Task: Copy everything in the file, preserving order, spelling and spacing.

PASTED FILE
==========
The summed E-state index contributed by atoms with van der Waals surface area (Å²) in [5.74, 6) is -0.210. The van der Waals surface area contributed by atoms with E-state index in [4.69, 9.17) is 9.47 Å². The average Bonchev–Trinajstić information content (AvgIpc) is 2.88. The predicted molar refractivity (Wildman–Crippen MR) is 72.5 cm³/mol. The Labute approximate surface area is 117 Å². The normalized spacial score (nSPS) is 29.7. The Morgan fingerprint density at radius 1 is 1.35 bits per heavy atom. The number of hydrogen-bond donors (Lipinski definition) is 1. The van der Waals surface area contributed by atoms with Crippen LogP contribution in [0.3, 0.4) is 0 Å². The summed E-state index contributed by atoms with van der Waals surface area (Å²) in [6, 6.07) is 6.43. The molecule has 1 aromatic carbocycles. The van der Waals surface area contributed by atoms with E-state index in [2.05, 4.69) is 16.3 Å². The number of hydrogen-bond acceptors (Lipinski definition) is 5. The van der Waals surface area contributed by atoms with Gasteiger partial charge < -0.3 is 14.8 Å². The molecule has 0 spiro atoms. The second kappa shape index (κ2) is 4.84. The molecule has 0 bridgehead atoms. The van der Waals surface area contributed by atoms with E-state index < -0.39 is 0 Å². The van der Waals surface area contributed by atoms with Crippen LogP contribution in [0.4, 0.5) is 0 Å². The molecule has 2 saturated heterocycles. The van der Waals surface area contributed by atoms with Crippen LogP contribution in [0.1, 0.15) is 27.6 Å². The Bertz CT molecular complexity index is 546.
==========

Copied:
The summed E-state index contributed by atoms with van der Waals surface area (Å²) in [5.74, 6) is -0.210. The van der Waals surface area contributed by atoms with E-state index in [4.69, 9.17) is 9.47 Å². The average Bonchev–Trinajstić information content (AvgIpc) is 2.88. The predicted molar refractivity (Wildman–Crippen MR) is 72.5 cm³/mol. The Labute approximate surface area is 117 Å². The normalized spacial score (nSPS) is 29.7. The Morgan fingerprint density at radius 1 is 1.35 bits per heavy atom. The number of hydrogen-bond donors (Lipinski definition) is 1. The van der Waals surface area contributed by atoms with Crippen LogP contribution in [0.3, 0.4) is 0 Å². The summed E-state index contributed by atoms with van der Waals surface area (Å²) in [6, 6.07) is 6.43. The molecule has 1 aromatic carbocycles. The van der Waals surface area contributed by atoms with E-state index in [2.05, 4.69) is 16.3 Å². The number of hydrogen-bond acceptors (Lipinski definition) is 5. The van der Waals surface area contributed by atoms with Gasteiger partial charge < -0.3 is 14.8 Å². The molecule has 0 spiro atoms. The second kappa shape index (κ2) is 4.84. The molecule has 0 bridgehead atoms. The van der Waals surface area contributed by atoms with E-state index < -0.39 is 0 Å². The van der Waals surface area contributed by atoms with Crippen LogP contribution in [0.4, 0.5) is 0 Å². The molecule has 2 saturated heterocycles. The van der Waals surface area contributed by atoms with Crippen LogP contribution in [0.1, 0.15) is 27.6 Å². The Bertz CT molecular complexity index is 546.